"we aren't just selling beer, we're using our craft to pay tribute to the Magic City and the men & women who've helped shape her."
Prior to the 1870's, the area around Birmingham was largely devoid of development. In fact, there was very little impetus for development, as the area lacked the fertile soils conducive to agriculture and rail lines connecting to larger cities. However, what the soil lacked, the underlying bedrock would more than make up for.
Enter the geologist... It wasn’t until the late 1840's and early 1850's when Alabama’s first state geologist, Michael Tuomey, a native of Cork, Ireland, documented the mineral resources of the region in an 1849 report to Governor Henry Collier titled, “First Biennial Report on the Geology of Alabama”. In this report, Tuomey describes the wealth of economically viable minerals in the 75 mile long, 10 mile wide belt of iron ore (hematite) located between Springville and Vance, an area later dubbed the “Birmingham District”.
Geologic mapping also revealed prevalent coal and limestone resources in the immediate vicinity of the Birmingham District, providing all of the key ingredients needed to make iron and steel. The foundation for Birmingham’s rapid economic development between 1880 and 1920 was laid down and formed over a much longer period of time. Beginning with the Cambrian and Ordovician periods, some 541 to 443 million years when limestones were deposited, to the Silurian period (443 to 419 million years ago) when the Red Mountain (iron ore) Formation was deposited, and finally, to the Pennsylvanian period (322 to 298 million years ago) when the organic materials necessary to form coal were deposited (Pottsville Formation). The key mineral resources of the area were deposited over a period of approximately 243 million years.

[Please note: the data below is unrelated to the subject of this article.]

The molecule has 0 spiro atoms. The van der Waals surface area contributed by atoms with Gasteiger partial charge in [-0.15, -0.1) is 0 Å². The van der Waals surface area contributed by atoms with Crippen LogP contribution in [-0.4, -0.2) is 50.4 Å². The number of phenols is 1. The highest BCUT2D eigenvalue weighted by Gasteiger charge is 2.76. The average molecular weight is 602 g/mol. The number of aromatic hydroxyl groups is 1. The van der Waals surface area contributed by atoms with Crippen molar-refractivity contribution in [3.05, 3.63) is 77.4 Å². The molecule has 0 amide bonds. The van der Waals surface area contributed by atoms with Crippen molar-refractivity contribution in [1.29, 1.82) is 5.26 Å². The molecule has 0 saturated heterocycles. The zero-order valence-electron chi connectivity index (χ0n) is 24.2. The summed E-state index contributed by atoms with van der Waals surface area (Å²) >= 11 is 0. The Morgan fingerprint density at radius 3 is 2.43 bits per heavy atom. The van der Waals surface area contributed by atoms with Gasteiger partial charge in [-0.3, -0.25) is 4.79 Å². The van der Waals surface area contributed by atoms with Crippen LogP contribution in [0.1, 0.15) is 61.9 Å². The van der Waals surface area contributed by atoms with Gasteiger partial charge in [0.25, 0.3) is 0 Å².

Birmingham was famously nicknamed the “Magic City” for its swift growth in the early 1900's, but what was even more magical was the presence of all of these mineral resources within the nearby vicinity of present day Birmingham. In fact, the Birmingham area is the only location in the world that contains all the minerals required to make iron and steel within a 50-mile radius.
To celebrate the quiet beginnings of Birmingham and the geology that led to the development of the “Magic City”, our brewery is named “Birmingham District Brewing Company”. Well that, and because geologists know good beer...